ORLANDO, Fla. (Ivanhoe Newswire)— There are more than 30,000 Americans living with cystic fibrosis, an inherited condition that causes the lungs to fill with thick mucus. Patients with CF are also prone to chronic lung infections, which are tough to treat and can destroy the tissue in their lungs.
It’s a tiny micro-organism with a long name…
“We are focused right now on mycobacterium abscessus,” explained Kyle Rohde, PhD, UCF College of Medicine.
Or MAB, for short. MAB causes life-threatening tuberculosis-like infections in people with cystic fibrosis.
“There’s a lot of these pathogens that don’t normally cause infections in healthy people that have a functioning immune system, but the complications that come along with cystic fibrosis make them susceptible to these opportunistic pathogens,” continued Rohde.
Rohde and his colleagues at University of Central Florida are studying the bacteria—first to understand how MAB becomes resistant to existing antibiotics.
“We often will see people that are infected with abscessus for five, six, seven years, and they’re trying different treatments to just keep it at bay and then it comes back again,” Rohde said.
The scientists are using gene silencing techniques to see if turning off one of the genes makes the bacteria harmless. Rohde says researchers could then develop a drug that wipes out the bacteria in a similar way, helping CF patients recover without further damaging their lungs.
Professor Rohde says right now, CF patients with the MAB infections have only about a 50 percent chance of being cured with existing antibiotics.
Contributors to this news report include: Cyndy McGrath, Executive Producer; Roque Correa, Editor.
To receive a free weekly e-mail on medical breakthroughs from Ivanhoe, sign up at: http://www.ivanhoe.com/ftk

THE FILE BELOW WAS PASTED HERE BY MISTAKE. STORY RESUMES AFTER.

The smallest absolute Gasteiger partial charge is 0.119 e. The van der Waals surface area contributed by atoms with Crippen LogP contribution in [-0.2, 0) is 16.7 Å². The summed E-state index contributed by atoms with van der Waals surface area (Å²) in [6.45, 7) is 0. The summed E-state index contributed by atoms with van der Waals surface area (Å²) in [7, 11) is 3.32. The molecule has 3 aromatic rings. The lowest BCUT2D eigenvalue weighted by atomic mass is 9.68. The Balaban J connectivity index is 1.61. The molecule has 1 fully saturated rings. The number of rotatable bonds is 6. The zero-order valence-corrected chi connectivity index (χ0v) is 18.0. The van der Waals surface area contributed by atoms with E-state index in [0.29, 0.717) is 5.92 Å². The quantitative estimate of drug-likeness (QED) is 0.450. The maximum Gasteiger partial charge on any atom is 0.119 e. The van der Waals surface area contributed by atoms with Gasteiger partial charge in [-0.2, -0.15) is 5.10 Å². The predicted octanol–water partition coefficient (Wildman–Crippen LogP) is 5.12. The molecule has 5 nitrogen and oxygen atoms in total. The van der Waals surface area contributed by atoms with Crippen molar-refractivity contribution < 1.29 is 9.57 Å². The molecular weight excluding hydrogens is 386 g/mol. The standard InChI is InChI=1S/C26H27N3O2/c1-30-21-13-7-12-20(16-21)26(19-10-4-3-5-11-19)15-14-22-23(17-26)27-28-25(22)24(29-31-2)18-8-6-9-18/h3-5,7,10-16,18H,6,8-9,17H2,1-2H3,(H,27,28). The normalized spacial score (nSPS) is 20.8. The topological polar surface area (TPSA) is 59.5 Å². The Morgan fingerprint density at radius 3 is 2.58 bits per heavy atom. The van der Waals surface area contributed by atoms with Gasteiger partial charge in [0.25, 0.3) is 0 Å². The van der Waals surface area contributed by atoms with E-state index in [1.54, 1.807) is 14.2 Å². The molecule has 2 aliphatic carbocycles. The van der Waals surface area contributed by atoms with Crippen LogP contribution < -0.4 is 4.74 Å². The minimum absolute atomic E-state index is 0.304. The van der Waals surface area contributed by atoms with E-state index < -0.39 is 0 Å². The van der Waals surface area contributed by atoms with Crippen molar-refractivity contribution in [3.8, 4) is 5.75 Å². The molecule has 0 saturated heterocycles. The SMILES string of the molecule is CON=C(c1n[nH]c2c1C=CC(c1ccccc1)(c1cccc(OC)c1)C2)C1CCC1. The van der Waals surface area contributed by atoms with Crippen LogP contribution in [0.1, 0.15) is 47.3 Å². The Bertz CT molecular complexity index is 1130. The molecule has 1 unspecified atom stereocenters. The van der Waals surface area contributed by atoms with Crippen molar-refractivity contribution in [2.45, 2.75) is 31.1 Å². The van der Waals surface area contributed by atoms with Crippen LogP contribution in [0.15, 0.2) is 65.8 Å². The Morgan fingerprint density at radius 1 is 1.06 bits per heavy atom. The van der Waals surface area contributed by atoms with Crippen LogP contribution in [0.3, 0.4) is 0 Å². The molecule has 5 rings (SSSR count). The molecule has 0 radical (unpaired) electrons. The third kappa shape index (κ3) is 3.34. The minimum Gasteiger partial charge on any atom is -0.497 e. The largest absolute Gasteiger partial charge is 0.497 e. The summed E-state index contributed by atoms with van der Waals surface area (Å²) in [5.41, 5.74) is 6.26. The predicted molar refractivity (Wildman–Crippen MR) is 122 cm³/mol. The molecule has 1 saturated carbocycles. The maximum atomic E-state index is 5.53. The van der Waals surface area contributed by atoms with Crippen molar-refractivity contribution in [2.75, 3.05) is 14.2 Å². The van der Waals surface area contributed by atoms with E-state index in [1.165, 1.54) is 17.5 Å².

TOPIC: WIPING OUT DEADLY LUNG INFECTIONS IN CYSTIC FIBROSIS PATIENTS
REPORT: MB #4923
BACKGROUND: Cystic fibrosis (CF) is an inherited disorder that causes severe damage to the lungs, digestive system and other organs in the body. Cystic fibrosis affects the cells that produce mucus, sweat and digestive juices. Signs of it include shortness of breathing or poor growth or weight gain despite a healthy diet. For men this infection can affect their ability to have children. People with this infection have a higher than normal level of salt in their sweat. Most of the other signs and symptoms of CF affect the respiratory system and digestive system. Some people have serious problems from birth. Others have a milder version of the disease that doesn’t show up until they are teens or young adults. Sometimes you will have few symptoms, but later you may have more symptoms.
CURRENT TREATMENT: As of now there is no cure to this infection however there are treatments for it. Managing the treatment is complex as the plans can contain many of the same elements but are tailored to everyone’s unique circumstances. So, consider getting treatment at a center with a multispecialty team of doctors and medical professionals trained in CF to evaluate and treat your condition. Treatments such as medications, airway clearance techniques, pulmonary rehabilitation and surgical are just some of the treatments used to manage the infection.
NEW TECHNOLOGY: Dr. Kyle Rohde, an infectious disease researcher at the Burnett School of Biomedical Sciences at the University of Central Florida, is working to develop more effective therapeutics to fight MAB and recently received a $200,000 grant from the Cystic Fibrosis Foundation to advance his research. The goal of his funded research is to develop more effective drugs to kill the bacteria that can become resistant to existing drugs. Current therapies target the physical structure of the bacteria such as the cell walls. The second phase of the study will test the genetically modified strains of bacteria in animal models with cystic fibrosis symptoms. Dr. Rohde’s research will focus on the genes that control the bacteria’s behavior. His study will use a gene-editing technology known as CRISPRi to weaken or deactivate the bacteria by turning off one or more genes needed for its survival.
FOR MORE INFORMATION ON THIS REPORT, PLEASE CONTACT:
If this story or any other Ivanhoe story has impacted your life or prompted you or someone you know to seek or change treatments, please let us know by contacting Marjorie Bekaert Thomas at firstname.lastname@example.org